Rewriting URLs to host multiple domains on a single IP address with Apache

It's not absolutely necessary to purchase a separate hosting account and IP address for each of your domains. Instead, you can use one of Apache's less well-known features to host multiple domains on a single IP address.

If you're like most small Web site owners, you probably operate your Web site through a "shared" hosting account with a Web presence provider. Typically, this shared account gives you a unique IP address, a limited amount of disk space and bandwidth on the provider's server, and access to basic commands. Such accounts typically do not include super-user access to the system, nor do they allow you to install your own server programs.

Until recently, I operated under a common misconception in this regard: every time I purchased a new domain and set up a new Web site, I also purchased a new shared account from my Web hosting provider. Needless to say, this turned out to be an expensive proposition in annual subscription fees. It also wasn't optimal, because the disk space and bandwidth allowed to each account was almost never fully utilized.

In an effort to control my spiraling costs, I decided to do a little research to see if there wasn't a more efficient way of achieving my goals. And I found out something quite interesting: it's not absolutely necessary to purchase a separate hosting account and IP address for each of your domains. Instead, you can use one of Apache's less well-known features to host multiple domains on a single IP address, significantly reducing your expenditure on hosting fees. Keep reading, and I'll tell you how.

Step 1: Make sure your host uses the Apache Web server

Most Web hosting providers like the Apache Web Server, because it's stable, powerful and easy to configure. It's extremely likely that if your provider runs *NIX, your Web site is being served up by Apache. Check this with a quick email or call to your host's support department.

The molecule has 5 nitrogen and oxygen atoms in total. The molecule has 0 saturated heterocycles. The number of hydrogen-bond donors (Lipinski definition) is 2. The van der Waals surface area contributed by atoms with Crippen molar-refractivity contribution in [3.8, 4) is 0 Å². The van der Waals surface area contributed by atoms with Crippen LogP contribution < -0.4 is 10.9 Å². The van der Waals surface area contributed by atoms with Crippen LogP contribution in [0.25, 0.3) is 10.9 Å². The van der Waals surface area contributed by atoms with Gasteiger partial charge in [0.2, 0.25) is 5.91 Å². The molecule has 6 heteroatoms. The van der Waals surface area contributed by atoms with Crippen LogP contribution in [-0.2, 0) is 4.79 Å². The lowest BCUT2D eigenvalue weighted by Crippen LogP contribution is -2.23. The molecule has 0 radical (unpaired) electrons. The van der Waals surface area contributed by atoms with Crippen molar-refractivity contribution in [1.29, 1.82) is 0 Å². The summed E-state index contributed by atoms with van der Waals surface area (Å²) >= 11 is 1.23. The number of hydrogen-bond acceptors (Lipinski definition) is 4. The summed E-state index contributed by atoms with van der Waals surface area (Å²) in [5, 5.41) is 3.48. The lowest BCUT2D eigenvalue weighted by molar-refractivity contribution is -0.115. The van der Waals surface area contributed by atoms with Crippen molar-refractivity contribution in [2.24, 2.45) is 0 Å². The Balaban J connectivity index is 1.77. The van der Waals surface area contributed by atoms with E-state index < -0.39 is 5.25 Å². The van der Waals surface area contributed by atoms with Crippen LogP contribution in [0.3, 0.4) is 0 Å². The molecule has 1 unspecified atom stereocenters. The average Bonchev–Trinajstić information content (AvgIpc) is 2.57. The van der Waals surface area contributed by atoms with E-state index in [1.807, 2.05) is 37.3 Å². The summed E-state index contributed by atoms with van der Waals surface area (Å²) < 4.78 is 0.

Two specific Apache features are required for the following steps:

  • The URL rewriting engine, which allows you to automatically reprocess URL requests according to pre-defined rulesets. This engine, mod_rewrite, is usually activated at compile-time, although it is also possible to activate it at run-time as a DSO module.
  • Per-directory .htaccess files, which allow you to override Apache's default configuration on a per-directory basis, through the use of special .htaccess files.

Check with your host's support department if these features are available. The following steps require both features to be active.

Step 2: Create a directory for each domain

In your primary account's public_html/ directory, create the following sub-directory structure:


Where site1, site2, site3 represent the various domains you wish to host. Populate each of these directories with the Web files for the corresponding domain.

Step 3: Apply rewriting rules

Once the directories are configured, create a file named .htaccess in the main public_html/ directory, and place the following line in it:

RewriteEngine On

This activates Apache's URL rewriting engine. Follow this line with rulesets like the one below:

RewriteCond %{HTTP_HOST}$ [NC]
RewriteCond %{REQUEST_URI} !^/vhosts/site1/.*$
RewriteRule ^(.*)$  /vhosts/site1/$1 [L]

RewriteCond %{HTTP_HOST}$ [NC]
RewriteCond %{REQUEST_URI} !^/vhosts/site2/.*$
RewriteRule ^(.*)$  /vhosts/site2/$1 [L]

The idea behind this is both simple and elegant. Whenever Apache encounters a request for, it automatically rewrites the URL and serves the contents of the directory /vhosts/site1. Requests for are similarly remapped to the directory /vhosts/site2, and so on. Since the rewriting takes place at the server end, most users will not even know this is happening.

Step 4: Purchase domain pointers from your Web host for the additional domains

The final step is to ask your Web host to publish the names of your various domains in its DNS zone files. This "domain pointer" is essentially a DNS entry that connects your various domains to your primary account's IP address; it can be purchased from most Web hosts for a nominal one-time fee.

After this is done, whenever a client requests one of your domains, the name server will respond with the IP address of your primary account. When the client attempts to contact that IP address, Apache will examine the domain name being requested and, based on the rewriting rules defined in the previous step, serve up the appropriate page from the domain directory.

If you have a number of small, medium-traffic Web sites, the above technique is a simple and efficient way to host them without excessive unnecessary expenditure. Try it for yourself and see!

Editor's Picks